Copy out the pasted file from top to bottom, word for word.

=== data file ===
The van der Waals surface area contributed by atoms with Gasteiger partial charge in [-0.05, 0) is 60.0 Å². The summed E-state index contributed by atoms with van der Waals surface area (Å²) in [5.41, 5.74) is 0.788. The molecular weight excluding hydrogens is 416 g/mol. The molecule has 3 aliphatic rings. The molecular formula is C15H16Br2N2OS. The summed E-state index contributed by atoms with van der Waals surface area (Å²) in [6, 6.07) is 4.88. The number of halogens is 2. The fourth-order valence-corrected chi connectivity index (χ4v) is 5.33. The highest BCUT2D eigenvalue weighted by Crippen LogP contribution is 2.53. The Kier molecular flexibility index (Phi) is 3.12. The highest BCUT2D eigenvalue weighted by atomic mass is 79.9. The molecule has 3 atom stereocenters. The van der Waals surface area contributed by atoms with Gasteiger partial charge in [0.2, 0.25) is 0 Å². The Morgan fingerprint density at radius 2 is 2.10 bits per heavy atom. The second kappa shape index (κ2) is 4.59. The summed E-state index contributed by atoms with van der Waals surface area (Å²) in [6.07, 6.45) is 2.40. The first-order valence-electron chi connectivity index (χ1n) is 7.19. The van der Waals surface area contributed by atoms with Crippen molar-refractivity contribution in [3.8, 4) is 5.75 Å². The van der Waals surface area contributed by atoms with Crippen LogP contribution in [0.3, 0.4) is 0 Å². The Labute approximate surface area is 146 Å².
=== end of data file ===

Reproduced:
The van der Waals surface area contributed by atoms with Gasteiger partial charge in [-0.05, 0) is 60.0 Å². The summed E-state index contributed by atoms with van der Waals surface area (Å²) in [5.41, 5.74) is 0.788. The molecular weight excluding hydrogens is 416 g/mol. The molecule has 3 aliphatic rings. The molecular formula is C15H16Br2N2OS. The summed E-state index contributed by atoms with van der Waals surface area (Å²) in [6, 6.07) is 4.88. The number of halogens is 2. The fourth-order valence-corrected chi connectivity index (χ4v) is 5.33. The highest BCUT2D eigenvalue weighted by Crippen LogP contribution is 2.53. The Kier molecular flexibility index (Phi) is 3.12. The highest BCUT2D eigenvalue weighted by atomic mass is 79.9. The molecule has 3 atom stereocenters. The van der Waals surface area contributed by atoms with Gasteiger partial charge in [0.2, 0.25) is 0 Å². The Morgan fingerprint density at radius 2 is 2.10 bits per heavy atom. The second kappa shape index (κ2) is 4.59. The summed E-state index contributed by atoms with van der Waals surface area (Å²) in [6.07, 6.45) is 2.40. The first-order valence-electron chi connectivity index (χ1n) is 7.19. The van der Waals surface area contributed by atoms with Crippen molar-refractivity contribution in [3.8, 4) is 5.75 Å². The van der Waals surface area contributed by atoms with Crippen LogP contribution in [0.3, 0.4) is 0 Å². The Labute approximate surface area is 146 Å².